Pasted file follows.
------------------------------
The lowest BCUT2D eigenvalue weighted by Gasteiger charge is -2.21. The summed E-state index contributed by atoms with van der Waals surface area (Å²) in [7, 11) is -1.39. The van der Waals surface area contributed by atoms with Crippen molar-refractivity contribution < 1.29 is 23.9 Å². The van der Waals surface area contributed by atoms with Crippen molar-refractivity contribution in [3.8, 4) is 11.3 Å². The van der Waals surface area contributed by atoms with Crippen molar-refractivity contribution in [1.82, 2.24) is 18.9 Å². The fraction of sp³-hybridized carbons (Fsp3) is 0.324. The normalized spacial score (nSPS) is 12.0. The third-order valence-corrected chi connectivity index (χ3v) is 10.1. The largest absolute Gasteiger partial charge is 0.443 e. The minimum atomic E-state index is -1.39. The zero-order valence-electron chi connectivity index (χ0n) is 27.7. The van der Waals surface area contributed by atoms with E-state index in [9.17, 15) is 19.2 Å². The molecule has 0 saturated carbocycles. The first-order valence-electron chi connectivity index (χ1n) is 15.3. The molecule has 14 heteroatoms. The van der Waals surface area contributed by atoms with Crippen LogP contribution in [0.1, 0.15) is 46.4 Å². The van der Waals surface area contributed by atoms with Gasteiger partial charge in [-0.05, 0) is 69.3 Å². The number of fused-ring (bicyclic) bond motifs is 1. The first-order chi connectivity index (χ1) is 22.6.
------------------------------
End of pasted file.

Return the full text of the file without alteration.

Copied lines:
The lowest BCUT2D eigenvalue weighted by Gasteiger charge is -2.21. The summed E-state index contributed by atoms with van der Waals surface area (Å²) in [7, 11) is -1.39. The van der Waals surface area contributed by atoms with Crippen molar-refractivity contribution < 1.29 is 23.9 Å². The van der Waals surface area contributed by atoms with Crippen molar-refractivity contribution in [3.8, 4) is 11.3 Å². The van der Waals surface area contributed by atoms with Crippen molar-refractivity contribution in [1.82, 2.24) is 18.9 Å². The fraction of sp³-hybridized carbons (Fsp3) is 0.324. The normalized spacial score (nSPS) is 12.0. The third-order valence-corrected chi connectivity index (χ3v) is 10.1. The largest absolute Gasteiger partial charge is 0.443 e. The minimum atomic E-state index is -1.39. The zero-order valence-electron chi connectivity index (χ0n) is 27.7. The van der Waals surface area contributed by atoms with E-state index in [9.17, 15) is 19.2 Å². The molecule has 0 saturated carbocycles. The first-order valence-electron chi connectivity index (χ1n) is 15.3. The molecule has 14 heteroatoms. The van der Waals surface area contributed by atoms with Crippen LogP contribution in [0.1, 0.15) is 46.4 Å². The van der Waals surface area contributed by atoms with Gasteiger partial charge in [-0.05, 0) is 69.3 Å². The number of fused-ring (bicyclic) bond motifs is 1. The first-order chi connectivity index (χ1) is 22.6.